Everyone needs a corner station
Today marks the end of an era in my neighborhood, and I am not happy about it. We have lived in this town for a little under seventeen years, and this has been my gas station all through that time. Len’s Southside has been the place where I began to go out of necessity. Who wants to pump gas in the middle of one of the worst winters on record with a precocious toddler on her hip while being 8 months pregnant? I know of no woman who would say yes to that scenario.
Convenience. I admit it. My “relationship” with the father and son dynamic duo began as a mutually beneficial one. I needed gas, and they needed customers. Over the years however that relationship changed. It really had very little to do on my part (or the other beloved customers’ parts either). It was the way these gentle men put service into service station.
When you came to the corner of Greeley and West College Drive, you came home. Everyone was treated that way. The last full service station in our town was the place to come to fill more than just your tank. Over the years, we have swapped fishing and hunting tales. It is Minnesota after all; so, of course, we talked about the weather. We have chatted about school, sports, and pigeons. The elder was so excited to learn that we raise them; because back in the day, he did too.
On more than one occasion, my husband has accused me of frequenting the station because I like to “flirt” with older men. But as he watched our “relationship” evolve, he began to refer to Len and Jeff as my dad and brother. No one chuckled more than my sweetie when I came home after buying a scooter and told of how my “family” at the station had chided me at least seven times “to just be careful on that thing”.
Of course, the brotherly and fatherly “interference” didn’t stop there because I do have a tendency to push ‘er to the limit on remembering to fill up. More than once I coasted in on fumes, guided along by angels’ wings and several prayers – mine. Len would always just smile the knowing smile, and Jeff would slip in a “Well you sure went a little far this time”.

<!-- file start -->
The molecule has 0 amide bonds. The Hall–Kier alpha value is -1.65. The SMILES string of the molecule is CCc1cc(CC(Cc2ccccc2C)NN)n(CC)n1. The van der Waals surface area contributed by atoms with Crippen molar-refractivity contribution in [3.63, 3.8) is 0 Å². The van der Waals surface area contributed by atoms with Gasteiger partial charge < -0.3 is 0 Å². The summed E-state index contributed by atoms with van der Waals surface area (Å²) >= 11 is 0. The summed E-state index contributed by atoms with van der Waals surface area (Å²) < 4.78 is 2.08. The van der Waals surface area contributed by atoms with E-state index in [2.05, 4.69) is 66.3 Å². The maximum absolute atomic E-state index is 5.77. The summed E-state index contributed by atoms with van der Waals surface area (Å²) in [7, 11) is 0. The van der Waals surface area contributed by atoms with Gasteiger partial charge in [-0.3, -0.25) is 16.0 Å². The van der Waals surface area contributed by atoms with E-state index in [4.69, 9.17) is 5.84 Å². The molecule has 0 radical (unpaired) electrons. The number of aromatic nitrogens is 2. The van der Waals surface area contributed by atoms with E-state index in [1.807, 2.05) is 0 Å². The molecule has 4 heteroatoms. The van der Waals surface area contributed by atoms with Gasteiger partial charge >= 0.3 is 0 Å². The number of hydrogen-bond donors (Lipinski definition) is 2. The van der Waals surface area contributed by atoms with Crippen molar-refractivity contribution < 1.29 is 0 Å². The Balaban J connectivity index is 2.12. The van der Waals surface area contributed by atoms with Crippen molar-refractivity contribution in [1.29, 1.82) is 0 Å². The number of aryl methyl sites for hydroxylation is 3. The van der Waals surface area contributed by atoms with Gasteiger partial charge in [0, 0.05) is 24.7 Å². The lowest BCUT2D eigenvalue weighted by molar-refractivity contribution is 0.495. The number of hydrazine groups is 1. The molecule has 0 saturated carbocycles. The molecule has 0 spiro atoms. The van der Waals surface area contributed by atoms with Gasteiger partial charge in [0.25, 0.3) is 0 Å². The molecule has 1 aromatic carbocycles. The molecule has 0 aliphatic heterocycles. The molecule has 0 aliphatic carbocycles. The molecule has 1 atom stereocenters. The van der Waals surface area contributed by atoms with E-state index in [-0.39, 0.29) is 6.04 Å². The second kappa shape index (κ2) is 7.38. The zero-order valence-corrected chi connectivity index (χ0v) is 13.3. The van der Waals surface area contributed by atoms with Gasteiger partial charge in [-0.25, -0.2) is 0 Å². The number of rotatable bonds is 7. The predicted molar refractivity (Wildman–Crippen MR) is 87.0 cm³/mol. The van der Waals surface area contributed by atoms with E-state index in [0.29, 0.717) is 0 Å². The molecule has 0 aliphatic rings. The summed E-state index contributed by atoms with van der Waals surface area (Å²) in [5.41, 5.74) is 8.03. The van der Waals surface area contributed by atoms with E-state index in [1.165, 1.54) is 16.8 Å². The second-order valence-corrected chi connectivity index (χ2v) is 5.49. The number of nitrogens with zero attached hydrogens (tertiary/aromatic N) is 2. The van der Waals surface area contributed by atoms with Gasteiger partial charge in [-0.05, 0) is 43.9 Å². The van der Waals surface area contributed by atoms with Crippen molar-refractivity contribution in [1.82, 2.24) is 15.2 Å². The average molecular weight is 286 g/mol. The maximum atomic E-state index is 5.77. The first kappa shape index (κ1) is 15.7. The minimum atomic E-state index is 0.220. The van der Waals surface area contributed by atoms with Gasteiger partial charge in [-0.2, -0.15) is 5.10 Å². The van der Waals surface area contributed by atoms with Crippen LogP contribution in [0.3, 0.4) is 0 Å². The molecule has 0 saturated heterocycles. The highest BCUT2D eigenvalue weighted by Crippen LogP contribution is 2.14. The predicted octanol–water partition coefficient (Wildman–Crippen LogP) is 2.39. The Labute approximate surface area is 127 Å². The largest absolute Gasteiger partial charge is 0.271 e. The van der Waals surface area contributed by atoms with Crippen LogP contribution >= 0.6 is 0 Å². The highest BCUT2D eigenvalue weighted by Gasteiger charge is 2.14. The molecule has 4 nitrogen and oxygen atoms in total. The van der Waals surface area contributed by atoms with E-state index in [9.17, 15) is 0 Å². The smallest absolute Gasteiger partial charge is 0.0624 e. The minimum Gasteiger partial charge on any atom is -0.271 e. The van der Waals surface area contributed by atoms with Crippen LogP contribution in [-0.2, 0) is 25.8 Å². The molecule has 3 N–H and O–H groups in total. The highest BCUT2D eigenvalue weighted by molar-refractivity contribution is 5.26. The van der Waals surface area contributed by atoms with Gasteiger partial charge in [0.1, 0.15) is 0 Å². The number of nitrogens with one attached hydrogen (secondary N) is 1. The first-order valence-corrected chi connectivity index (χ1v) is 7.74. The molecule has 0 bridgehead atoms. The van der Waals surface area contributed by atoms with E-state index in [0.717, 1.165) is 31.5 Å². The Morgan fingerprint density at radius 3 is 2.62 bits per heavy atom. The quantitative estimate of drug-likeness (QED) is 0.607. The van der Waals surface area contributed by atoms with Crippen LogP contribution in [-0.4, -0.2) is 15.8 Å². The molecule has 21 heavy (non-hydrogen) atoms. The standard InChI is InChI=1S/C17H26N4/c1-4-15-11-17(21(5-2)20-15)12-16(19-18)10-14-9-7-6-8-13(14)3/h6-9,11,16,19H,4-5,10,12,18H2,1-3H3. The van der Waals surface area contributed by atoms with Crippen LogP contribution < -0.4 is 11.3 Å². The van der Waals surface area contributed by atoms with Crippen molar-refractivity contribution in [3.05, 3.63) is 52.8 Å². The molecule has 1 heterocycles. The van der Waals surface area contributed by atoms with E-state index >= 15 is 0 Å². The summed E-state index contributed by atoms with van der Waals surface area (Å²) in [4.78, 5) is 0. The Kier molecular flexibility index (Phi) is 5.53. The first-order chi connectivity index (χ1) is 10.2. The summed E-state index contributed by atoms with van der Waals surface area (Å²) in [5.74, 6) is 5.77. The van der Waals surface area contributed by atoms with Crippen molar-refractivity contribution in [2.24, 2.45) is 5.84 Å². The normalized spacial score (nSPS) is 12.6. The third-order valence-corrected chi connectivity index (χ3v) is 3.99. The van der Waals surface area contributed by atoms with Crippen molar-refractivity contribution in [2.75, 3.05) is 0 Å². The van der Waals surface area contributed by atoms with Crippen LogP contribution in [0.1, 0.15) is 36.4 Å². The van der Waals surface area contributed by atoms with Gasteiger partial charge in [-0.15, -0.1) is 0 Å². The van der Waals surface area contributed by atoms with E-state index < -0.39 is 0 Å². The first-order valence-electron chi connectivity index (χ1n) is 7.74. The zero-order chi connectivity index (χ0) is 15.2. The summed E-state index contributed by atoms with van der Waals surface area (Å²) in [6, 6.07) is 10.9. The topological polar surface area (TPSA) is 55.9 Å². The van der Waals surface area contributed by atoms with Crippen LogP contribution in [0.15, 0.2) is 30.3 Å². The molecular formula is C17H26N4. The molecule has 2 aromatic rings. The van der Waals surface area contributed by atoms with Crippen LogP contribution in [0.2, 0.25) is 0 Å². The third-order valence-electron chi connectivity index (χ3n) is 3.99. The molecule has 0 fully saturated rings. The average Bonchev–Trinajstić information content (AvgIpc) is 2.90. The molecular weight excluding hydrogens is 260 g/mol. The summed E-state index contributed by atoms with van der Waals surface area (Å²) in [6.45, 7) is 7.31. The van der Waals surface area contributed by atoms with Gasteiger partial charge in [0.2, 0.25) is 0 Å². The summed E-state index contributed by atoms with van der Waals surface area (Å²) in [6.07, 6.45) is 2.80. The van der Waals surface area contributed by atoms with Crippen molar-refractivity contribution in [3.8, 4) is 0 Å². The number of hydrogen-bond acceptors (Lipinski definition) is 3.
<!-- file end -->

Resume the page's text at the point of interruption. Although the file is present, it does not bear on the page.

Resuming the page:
When tragedy struck both families in different ways, our bond was forever solidified. We prayed for each other through the loss of a son and mother battling (and winning) with cancer. Hearing updates on her progress often brought me to tears, as I can only imagine watching my heart break did to theirs.
Gardening was another love we shared. When “Mom” wasn’t able to tend a garden during treatments, I would send my kiddos on a cycling mission to pedal the bounty from our garden down to the station. Today the last day of the shop being open, I couldn’t help myself; I just had to bring them a basket of love.
I filled up my old van yesterday because, honestly, I am not the only one who will miss them, and I was afraid that they might run out of gas before today. There was a beautiful sign up in front thanking the family for 44 years of service. My littlest and I enjoyed cookies and lemonade on a sweltering day. She enjoyed the treats, while I reminisced about all the memories we have shared.
When they showed me the proclamation, from the mayor, which was ceremoniously bestowed earlier that morning, I started to cry. Tears of sadness – for the loss of tradition of serving others that truly made a mom and pop gas station a place of refuge. Tears of joy – for living in a town that took the time to recognize two of the sweetest men you could ever meet. Tears of pride – for two men who just feel like family, knowing in my heart that gentlemen like that are treasures indeed!
Good luck on your next adventure! You will be missed!